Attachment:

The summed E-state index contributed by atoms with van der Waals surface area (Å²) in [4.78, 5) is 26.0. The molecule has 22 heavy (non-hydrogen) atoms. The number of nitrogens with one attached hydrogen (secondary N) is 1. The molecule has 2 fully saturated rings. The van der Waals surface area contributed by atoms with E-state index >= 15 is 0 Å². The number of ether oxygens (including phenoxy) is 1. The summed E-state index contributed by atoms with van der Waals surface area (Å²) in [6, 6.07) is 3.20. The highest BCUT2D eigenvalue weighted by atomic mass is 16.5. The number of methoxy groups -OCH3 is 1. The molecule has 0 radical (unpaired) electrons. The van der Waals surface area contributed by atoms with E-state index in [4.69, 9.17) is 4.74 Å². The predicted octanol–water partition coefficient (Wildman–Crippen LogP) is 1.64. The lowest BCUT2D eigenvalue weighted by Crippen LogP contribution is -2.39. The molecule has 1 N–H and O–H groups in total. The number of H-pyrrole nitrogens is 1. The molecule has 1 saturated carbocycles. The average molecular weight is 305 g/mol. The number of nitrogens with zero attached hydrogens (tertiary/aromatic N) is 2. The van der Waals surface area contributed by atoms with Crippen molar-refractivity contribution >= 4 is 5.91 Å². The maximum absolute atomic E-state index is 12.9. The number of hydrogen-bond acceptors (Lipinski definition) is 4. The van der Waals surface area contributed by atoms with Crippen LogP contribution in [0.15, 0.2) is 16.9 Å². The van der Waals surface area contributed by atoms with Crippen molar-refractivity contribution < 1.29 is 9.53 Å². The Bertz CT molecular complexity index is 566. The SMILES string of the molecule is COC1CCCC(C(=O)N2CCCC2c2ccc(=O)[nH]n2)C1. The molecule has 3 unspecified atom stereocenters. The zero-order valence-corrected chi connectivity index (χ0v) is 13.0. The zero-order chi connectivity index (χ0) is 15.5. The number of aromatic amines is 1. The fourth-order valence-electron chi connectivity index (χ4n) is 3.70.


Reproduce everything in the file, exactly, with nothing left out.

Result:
The summed E-state index contributed by atoms with van der Waals surface area (Å²) in [4.78, 5) is 26.0. The molecule has 22 heavy (non-hydrogen) atoms. The number of nitrogens with one attached hydrogen (secondary N) is 1. The molecule has 2 fully saturated rings. The van der Waals surface area contributed by atoms with E-state index >= 15 is 0 Å². The number of ether oxygens (including phenoxy) is 1. The summed E-state index contributed by atoms with van der Waals surface area (Å²) in [6, 6.07) is 3.20. The highest BCUT2D eigenvalue weighted by atomic mass is 16.5. The number of methoxy groups -OCH3 is 1. The molecule has 0 radical (unpaired) electrons. The van der Waals surface area contributed by atoms with E-state index in [4.69, 9.17) is 4.74 Å². The predicted octanol–water partition coefficient (Wildman–Crippen LogP) is 1.64. The lowest BCUT2D eigenvalue weighted by Crippen LogP contribution is -2.39. The molecule has 1 N–H and O–H groups in total. The number of H-pyrrole nitrogens is 1. The molecule has 1 saturated carbocycles. The average molecular weight is 305 g/mol. The number of nitrogens with zero attached hydrogens (tertiary/aromatic N) is 2. The van der Waals surface area contributed by atoms with Crippen molar-refractivity contribution >= 4 is 5.91 Å². The maximum absolute atomic E-state index is 12.9. The number of hydrogen-bond acceptors (Lipinski definition) is 4. The van der Waals surface area contributed by atoms with Crippen LogP contribution in [0.15, 0.2) is 16.9 Å². The van der Waals surface area contributed by atoms with Crippen molar-refractivity contribution < 1.29 is 9.53 Å². The Bertz CT molecular complexity index is 566. The SMILES string of the molecule is COC1CCCC(C(=O)N2CCCC2c2ccc(=O)[nH]n2)C1. The molecule has 3 unspecified atom stereocenters. The zero-order valence-corrected chi connectivity index (χ0v) is 13.0. The zero-order chi connectivity index (χ0) is 15.5. The number of aromatic amines is 1. The fourth-order valence-electron chi connectivity index (χ4n) is 3.70.